Of a Minister Poem by Chandrakanta Murasingh Summary, Notes and Line by Line Explanation in English for Students


Of a Minister is a poem written by one of the best-known poets from the Northeast Indian state of Tripura. Although it is unknown when this poem was first released, the version mentioned here was translated into English by Saroj Chaudary in the year 2005. Murasingh’s works are largely political in nature and aim to capture the socio-political landscape of the state of contemporary Tripura. This poem mirrors the poet’s general thematic inclinations as well. In the poem, the poet draws a comparison between a citizen and a political representative to show their positions in a political hegemony. 

About the Author 

Chandrakanta Murasingh, born in 1957 in Tripura, Northeast India, is a prominent poet known for his contributions to Kokborok literature, the language of the indigenous tribe in the state. Despite facing challenges in receiving primary education as a child of shifting cultivators, Murasingh has become a literary figure committed to capturing the complexities of contemporary life in Tripura. His poetry reflects the struggles of a region marked by the presence of both extremists and the Indian Army, overshadowing the natural beauty of rivulets and birdsongs. Murasingh has published five books of poetry and was awarded the Bhasha Samman by the Sahitya Akademi in 1976 for his significant role in developing Kokborok literature. Residing in Abhoynagar, Agartala, and working in a bank, he remains conscious of representing a language historically marginalized; Kokborok gained state language status only in 1979. His poetic exploration extends beyond the natural landscape, encompassing the intricate intersections of nature, politics, and culture in the everyday life of Tripura. Murasingh’s poetry embraces a diverse topography, from tribal hamlets to the intellectual milieu of Kolkata seminar rooms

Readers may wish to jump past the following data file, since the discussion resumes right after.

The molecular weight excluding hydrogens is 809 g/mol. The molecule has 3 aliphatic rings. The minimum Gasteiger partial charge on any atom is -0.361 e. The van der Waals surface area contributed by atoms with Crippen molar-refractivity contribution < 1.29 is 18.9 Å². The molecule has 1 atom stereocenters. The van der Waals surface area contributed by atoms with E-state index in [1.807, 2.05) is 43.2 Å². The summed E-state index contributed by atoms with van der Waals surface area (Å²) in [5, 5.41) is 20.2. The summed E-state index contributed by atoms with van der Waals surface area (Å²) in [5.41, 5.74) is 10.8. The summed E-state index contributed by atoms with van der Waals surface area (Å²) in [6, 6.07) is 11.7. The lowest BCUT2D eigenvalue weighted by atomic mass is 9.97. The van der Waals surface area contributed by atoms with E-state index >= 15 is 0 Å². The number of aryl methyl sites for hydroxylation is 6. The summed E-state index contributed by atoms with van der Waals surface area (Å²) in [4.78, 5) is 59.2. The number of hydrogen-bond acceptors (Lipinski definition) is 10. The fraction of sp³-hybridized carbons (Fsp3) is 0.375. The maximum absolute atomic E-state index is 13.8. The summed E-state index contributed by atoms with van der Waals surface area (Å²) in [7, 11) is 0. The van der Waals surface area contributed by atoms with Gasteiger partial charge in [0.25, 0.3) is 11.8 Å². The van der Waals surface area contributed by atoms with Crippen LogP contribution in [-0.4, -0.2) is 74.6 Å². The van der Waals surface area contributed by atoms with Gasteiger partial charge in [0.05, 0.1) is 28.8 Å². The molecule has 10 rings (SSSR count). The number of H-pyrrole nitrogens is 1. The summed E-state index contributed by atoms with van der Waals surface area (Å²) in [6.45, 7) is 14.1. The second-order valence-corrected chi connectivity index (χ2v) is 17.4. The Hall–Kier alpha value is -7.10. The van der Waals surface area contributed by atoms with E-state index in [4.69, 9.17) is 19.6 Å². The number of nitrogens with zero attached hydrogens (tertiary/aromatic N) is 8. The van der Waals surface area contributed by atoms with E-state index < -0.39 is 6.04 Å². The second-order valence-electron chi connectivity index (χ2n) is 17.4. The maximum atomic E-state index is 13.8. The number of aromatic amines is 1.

The poem consists of nineteen lines that are arranged into 4 stanzas, each constraining 4 to 5 lines. The poem is written in a conversational tone as the speaker expresses their inner thoughts. 

Lines 1- 6

There are times I get weary of talking;

Words, sounds and echoes whirl within.

At such times I wish I were a minister:

The best way to relieve the heavy winding entrails.

The minister has so much to say,

He never suffers from pent-up words.


The poem begins with the poet admitting that they get tired of talking sometimes. The different aspects of language, like words, phonetic sounds and the echoes, whirl inside of the speaker’s mind. At moments like these, the speaker wishes that they were a minister. According to them, the best way to relieve the pressure of speaking that might build up in one’s “winding entrails” can be done if one becomes a minister. The speaker claims that the minister has so much to say and so, he never suffers from pent-up words. 


In the first verse itself, the poet has highlighted a clear hierarchy of power that seems to exist between the political representatives and the citizens of a country. A citizen is treated like someone who might not have with them, the same degree of expression and power that a political representative possesses. On account of this, any citizen is bound to feel as if they have pent-up emotions since they are never given a chance to express their opinions. On the other hand, a minister harbours great political power owing to which, everyone listens to him. And so, it is as if the minister holds back nothing from expressing out loud, which is in contrast with the speaker. 

Lines 7-11